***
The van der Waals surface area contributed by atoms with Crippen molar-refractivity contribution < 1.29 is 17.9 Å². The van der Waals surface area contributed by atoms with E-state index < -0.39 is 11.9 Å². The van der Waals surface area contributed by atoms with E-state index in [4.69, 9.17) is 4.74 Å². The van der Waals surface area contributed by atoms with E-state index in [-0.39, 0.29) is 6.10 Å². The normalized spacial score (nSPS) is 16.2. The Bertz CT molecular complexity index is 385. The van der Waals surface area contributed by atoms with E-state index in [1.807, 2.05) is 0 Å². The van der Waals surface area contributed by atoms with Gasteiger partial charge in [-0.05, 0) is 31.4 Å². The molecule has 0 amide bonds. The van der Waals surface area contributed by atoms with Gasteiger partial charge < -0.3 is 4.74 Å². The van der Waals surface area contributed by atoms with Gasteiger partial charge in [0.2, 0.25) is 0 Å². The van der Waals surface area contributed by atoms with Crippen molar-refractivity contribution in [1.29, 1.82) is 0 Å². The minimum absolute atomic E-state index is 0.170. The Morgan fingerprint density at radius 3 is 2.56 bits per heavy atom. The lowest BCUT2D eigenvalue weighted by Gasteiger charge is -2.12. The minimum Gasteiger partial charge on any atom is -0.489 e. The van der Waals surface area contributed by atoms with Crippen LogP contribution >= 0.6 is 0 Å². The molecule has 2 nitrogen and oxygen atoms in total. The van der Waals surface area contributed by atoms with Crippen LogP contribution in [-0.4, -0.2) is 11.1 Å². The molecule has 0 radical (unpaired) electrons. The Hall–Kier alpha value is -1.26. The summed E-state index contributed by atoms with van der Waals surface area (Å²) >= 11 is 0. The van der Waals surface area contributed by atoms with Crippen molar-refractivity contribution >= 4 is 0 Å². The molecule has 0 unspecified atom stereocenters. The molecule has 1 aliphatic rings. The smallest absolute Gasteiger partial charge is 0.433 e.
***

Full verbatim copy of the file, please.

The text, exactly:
The van der Waals surface area contributed by atoms with Crippen molar-refractivity contribution < 1.29 is 17.9 Å². The van der Waals surface area contributed by atoms with E-state index < -0.39 is 11.9 Å². The van der Waals surface area contributed by atoms with E-state index in [4.69, 9.17) is 4.74 Å². The van der Waals surface area contributed by atoms with E-state index in [-0.39, 0.29) is 6.10 Å². The normalized spacial score (nSPS) is 16.2. The Bertz CT molecular complexity index is 385. The van der Waals surface area contributed by atoms with E-state index in [1.807, 2.05) is 0 Å². The van der Waals surface area contributed by atoms with Gasteiger partial charge in [-0.05, 0) is 31.4 Å². The molecule has 0 amide bonds. The van der Waals surface area contributed by atoms with Gasteiger partial charge < -0.3 is 4.74 Å². The van der Waals surface area contributed by atoms with Gasteiger partial charge in [0.2, 0.25) is 0 Å². The van der Waals surface area contributed by atoms with Crippen molar-refractivity contribution in [1.29, 1.82) is 0 Å². The minimum absolute atomic E-state index is 0.170. The Morgan fingerprint density at radius 3 is 2.56 bits per heavy atom. The lowest BCUT2D eigenvalue weighted by Gasteiger charge is -2.12. The minimum Gasteiger partial charge on any atom is -0.489 e. The van der Waals surface area contributed by atoms with Crippen LogP contribution >= 0.6 is 0 Å². The molecule has 2 nitrogen and oxygen atoms in total. The van der Waals surface area contributed by atoms with Crippen LogP contribution in [-0.4, -0.2) is 11.1 Å². The molecule has 0 radical (unpaired) electrons. The Hall–Kier alpha value is -1.26. The summed E-state index contributed by atoms with van der Waals surface area (Å²) >= 11 is 0. The van der Waals surface area contributed by atoms with Crippen molar-refractivity contribution >= 4 is 0 Å². The molecule has 0 unspecified atom stereocenters. The molecule has 1 aliphatic rings. The smallest absolute Gasteiger partial charge is 0.433 e.